Discovery Education is the global leader in standards-based digital content and professional development for K-12, transforming teaching and learning with award-winning digital textbooks, multimedia content that supports the implementation of Common Core, professional development, assessment tools, and the largest professional learning community of its kind. Serving 3 million educators and over 30 million students, Discovery Education’s services are in half of U.S. classrooms, 50 percent of all primary schools the UK, and more than 50 countries. Discovery Education partners with districts, states and like-minded organizations to captivate students, empower teachers, and transform classrooms with customized solutions that increase academic achievement. Discovery Education is powered by Discovery Communications (NASDAQ: DISCA, DISCB, DISCK), the number one nonfiction media company in the world. Explore the future of education at

About National FFA Organization
The National FFA Organization is a national youth organization of 629,367 student members as part of 7,757 local FFA chapters in all 50 states, Puerto Rico and the Virgin Islands. The FFA mission is to make a positive difference in the lives of students by developing their potential for premier leadership, personal growth and career success through agricultural education. The National FFA Organization operates under a federal charter granted by the 81st United States Congress and it is an integral part of public instruction in agriculture. The U.S. Department of Education provides leadership and helps set direction for FFA as a service to state and local agricultural education programs. For more, visit the National FFA Organization online at, on Facebook, Twitter and the official National FFA Organization blog.

About National FFA Foundation
The National FFA Foundation builds partnerships with industry, education, government, other foundations and individuals to secure financial resources that recognize FFA member achievements, develop student leaders and support the future of agricultural education. Governed by a 19-member board of trustees comprised of educators, business leaders, individual donors and FFA alumni, the foundation is a separately-registered nonprofit organization. About 82 percent of every dollar received by the foundation supports FFA members and agricultural education opportunities. For more, visit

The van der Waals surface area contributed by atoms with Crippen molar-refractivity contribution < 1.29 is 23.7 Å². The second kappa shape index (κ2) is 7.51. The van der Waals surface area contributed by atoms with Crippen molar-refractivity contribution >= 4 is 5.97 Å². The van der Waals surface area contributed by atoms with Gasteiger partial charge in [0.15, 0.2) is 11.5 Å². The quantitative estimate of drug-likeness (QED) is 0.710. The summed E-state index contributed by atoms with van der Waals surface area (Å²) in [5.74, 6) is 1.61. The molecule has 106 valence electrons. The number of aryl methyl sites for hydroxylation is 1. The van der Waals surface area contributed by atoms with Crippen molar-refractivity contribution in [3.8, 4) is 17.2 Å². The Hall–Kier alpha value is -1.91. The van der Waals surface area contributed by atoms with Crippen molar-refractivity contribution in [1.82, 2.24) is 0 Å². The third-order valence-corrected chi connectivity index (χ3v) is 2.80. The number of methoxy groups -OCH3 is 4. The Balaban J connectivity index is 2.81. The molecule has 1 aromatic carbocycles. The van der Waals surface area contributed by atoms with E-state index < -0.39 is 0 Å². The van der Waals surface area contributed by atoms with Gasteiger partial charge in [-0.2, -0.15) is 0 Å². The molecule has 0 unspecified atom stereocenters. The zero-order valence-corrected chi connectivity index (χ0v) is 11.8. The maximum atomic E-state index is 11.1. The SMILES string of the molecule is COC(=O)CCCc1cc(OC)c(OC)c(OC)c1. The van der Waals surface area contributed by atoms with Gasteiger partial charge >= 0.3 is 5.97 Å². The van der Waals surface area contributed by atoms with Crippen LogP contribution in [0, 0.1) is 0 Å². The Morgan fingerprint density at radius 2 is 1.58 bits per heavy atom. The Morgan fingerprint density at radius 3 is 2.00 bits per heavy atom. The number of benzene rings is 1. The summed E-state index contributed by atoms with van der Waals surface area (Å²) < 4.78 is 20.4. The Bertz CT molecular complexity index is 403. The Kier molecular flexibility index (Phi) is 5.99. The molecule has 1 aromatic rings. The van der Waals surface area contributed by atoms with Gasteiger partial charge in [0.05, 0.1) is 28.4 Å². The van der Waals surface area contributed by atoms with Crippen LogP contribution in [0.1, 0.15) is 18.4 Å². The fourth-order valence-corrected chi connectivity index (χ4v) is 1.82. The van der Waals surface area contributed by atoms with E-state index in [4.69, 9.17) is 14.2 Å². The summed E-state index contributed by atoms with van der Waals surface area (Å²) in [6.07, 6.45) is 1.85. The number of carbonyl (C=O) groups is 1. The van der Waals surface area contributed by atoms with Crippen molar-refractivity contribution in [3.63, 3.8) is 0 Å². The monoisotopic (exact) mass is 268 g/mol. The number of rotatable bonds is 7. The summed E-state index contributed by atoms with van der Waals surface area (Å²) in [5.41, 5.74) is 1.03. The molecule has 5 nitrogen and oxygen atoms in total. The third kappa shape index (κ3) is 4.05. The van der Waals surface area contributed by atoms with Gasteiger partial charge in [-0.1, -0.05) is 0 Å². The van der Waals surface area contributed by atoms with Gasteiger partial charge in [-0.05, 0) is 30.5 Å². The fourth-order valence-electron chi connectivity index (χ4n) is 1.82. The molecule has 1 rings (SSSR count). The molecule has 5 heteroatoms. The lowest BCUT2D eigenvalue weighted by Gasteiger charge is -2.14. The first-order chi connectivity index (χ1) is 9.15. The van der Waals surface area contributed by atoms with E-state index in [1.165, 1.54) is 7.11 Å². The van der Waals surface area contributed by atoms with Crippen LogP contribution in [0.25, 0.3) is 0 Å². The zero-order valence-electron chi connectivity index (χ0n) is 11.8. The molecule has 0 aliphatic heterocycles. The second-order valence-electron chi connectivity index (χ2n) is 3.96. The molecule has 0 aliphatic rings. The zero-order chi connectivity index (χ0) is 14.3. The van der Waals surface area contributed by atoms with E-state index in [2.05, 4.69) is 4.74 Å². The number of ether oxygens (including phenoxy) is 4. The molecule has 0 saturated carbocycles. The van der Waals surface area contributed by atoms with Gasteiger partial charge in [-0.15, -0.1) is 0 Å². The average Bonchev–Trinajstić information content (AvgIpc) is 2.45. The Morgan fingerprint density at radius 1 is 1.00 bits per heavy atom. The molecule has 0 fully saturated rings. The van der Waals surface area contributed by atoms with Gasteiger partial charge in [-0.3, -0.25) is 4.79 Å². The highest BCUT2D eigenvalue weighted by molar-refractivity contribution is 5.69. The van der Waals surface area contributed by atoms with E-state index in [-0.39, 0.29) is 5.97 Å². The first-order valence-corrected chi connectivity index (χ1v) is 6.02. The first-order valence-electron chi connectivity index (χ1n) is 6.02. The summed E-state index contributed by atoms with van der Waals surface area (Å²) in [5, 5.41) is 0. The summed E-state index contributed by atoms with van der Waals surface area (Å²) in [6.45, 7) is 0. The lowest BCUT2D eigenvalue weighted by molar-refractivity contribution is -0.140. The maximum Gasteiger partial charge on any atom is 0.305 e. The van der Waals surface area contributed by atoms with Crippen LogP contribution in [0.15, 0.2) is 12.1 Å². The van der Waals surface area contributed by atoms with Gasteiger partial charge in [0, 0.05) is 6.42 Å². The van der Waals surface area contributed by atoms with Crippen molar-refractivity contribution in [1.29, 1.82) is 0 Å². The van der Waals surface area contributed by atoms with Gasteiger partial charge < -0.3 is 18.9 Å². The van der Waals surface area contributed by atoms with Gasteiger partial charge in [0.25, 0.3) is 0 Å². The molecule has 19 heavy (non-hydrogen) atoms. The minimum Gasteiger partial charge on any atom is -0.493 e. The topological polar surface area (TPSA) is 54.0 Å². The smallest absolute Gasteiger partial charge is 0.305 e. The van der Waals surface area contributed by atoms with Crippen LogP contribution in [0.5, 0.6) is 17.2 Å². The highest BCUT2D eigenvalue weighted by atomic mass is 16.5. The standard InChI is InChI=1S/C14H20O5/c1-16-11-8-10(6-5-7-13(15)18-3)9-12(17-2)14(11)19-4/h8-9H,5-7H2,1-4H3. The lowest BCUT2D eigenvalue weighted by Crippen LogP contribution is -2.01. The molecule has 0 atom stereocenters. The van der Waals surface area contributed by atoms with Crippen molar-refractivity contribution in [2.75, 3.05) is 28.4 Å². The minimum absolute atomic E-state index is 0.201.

About is the leading provider of global talent solutions in agriculture and food. The company strives to improve the industries by connecting job seekers and employers with a targeted, online tool that is economical and produces results. With a presence in the U.S., Canada, Australia, and New Zealand, has more than 1 million page views each month and employers post more than 7,000 jobs through the site monthly. Beyond the job board, offers human resource professionals a suite of products which includes the Compensation Benchmark Review, Agribusiness HR Review, Ag & Food HR Roundtable, and much more. For more information, visit


Earthwatch Institute’s New Program Empowers Young Women in Science and Storytelling

This is a press release from Earthwatch Institute

Pilot team comprised of 15-18 year-old young women from Los Angeles County worked alongside leading female scientists and storytelling experts on archaeology expedition in Colorado

Los Angeles / Boston (PRWEB) August 15, 2016 | In July ten teenaged girls left their comfort zones in Los Angeles County to embark on a one-week archaeology-focused Earthwatch expedition in Colorado led by female scientists and storytelling experts.

For some, it was their first flight, first time seeing quite so many stars in the night sky, and first time in the stunning high desert landscape. For all, it was a unique opportunity to work alongside leading “real” scientists to dig into the past – unearthing the stories of Colorado’s Pueblo and Basketmaker communities – as well as their own personal narratives.

Earthwatch student fellows
from Los Angeles perform
their first archaeological
dig in Colorado.

“We’ve been sending students out into the fields for decades – and are always thrilled to hear how powerful the experience was for them,” said Earthwatch CEO, Scott Kania. “But this pilot team focused on young women, science and storytelling really blew us away. We seemed to have hit on a kind of special sauce.”

The new program, launched with seed funding from the Borun Family Foundation, aims to empower girls 15 to 18 years old to explore their passion for science while building STEM learning skills. In addition, they are mentored throughout the project by a storytelling professional to work on sharing their own personal stories – helping to build confidence, pride, and understanding.

“Our foundation looks for meaningful projects which fill gaps we see in funding of social and environmental needs,” said Amy Ruth Borun, Chair of the foundation. “This project is a perfect combination, supporting environmental science and encouraging girls to pursue careers in this important area. We look forward to seeing the project grow in the future.”

This year, the students traveled to the Crow Canyon Archaeological Center in Colorado where they worked with Dr. Susan Ryan and her predominantly female staff. They performed fieldwork all day and in the evenings, storyteller, author and educator Nora Dooley led them through a novel storytelling curriculum. The primary goal: to help the students find and tell their stories, and eventually hone them to powerful, three-minute narratives.

Dooley continues to mentor the girls and in the fall they will share their stories in front of families, teachers, and classmates at a special event in Los Angeles.